- Breed Purpose
- Dual Purpose
- Climate Tolerance
- Egg Productivity
- Egg Size
- Egg Color
- Breed Temperament
- Friendly, easily handled, calm, bears confinement well, quiet and docile
- Breed Colors/Varieties
- Golden laced, silver laced, colubian, buff, partrige, silver penciled, blue, and blue laced red
- Breed Size
- Large Fowl
- APA/ABA Class
The Wyandotte aka American Sebright, were developed in the United states in the 1870’s, in and around the New York area. The first color developed was the Silver Laced variety and they were originally called American Sebrights. The name was changed to Wyandotte (after the indigenous Wyandot people), when they were admitted into the APA in 1883. They were exported to Europe around the same time.
Wyandottes are a calm breed in general and have very nice temperaments. They are good with people and generally get along well in a mixed flock. They are decent foragers, though they do not tend to wander far and are not good flyers. They are extremely cold hardy. The hens are good layers of light brown eggs, good winter layers, will set, and are good mothers. The cockerels make a good table bird. Today they are an extremely popular dual purpose breed and very popular among small flock owners looking for a colorful winter layer.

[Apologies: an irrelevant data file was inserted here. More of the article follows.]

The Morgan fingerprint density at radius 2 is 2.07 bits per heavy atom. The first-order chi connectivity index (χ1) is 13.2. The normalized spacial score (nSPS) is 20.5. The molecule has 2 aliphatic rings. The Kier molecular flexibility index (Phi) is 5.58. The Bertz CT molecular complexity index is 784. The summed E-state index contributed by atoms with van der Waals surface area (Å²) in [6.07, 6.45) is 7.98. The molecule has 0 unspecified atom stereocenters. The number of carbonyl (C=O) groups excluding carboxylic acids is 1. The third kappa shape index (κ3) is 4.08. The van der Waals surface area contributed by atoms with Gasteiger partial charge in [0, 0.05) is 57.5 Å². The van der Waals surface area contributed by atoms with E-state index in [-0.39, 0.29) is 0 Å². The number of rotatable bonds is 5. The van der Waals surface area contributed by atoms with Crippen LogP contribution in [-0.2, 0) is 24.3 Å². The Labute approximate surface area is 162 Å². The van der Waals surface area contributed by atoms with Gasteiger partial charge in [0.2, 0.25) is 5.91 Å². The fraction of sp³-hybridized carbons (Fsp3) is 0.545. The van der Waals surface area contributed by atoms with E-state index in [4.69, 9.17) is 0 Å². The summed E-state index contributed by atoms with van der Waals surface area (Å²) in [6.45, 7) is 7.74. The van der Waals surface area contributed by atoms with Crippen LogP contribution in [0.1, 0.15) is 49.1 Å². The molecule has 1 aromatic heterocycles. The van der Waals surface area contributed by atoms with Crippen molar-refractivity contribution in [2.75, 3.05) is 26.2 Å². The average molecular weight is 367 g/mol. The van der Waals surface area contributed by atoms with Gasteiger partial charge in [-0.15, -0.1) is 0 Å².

They have a flat rose comb and bright red face. Today they come in many feather colors and patterns, with over thirty found in Europe, the beautiful Blue Laced Red and Silver Laced are probably the two most popular colors in general. They are very popular as exhibition birds. Many breeds have been used to produce the Wyandotte we know today, including Brahma, Cochin, Hamburg, and Plymouth Rocks. They are also found in bantam size.
It was removed from The Livestock Conservancy's Priority list in 2016 and is no longer considered endangered.
Wyandotte rooster and hens
For more info on Wyandottes and their owners' and breeders' experiences, see our breed discussion here: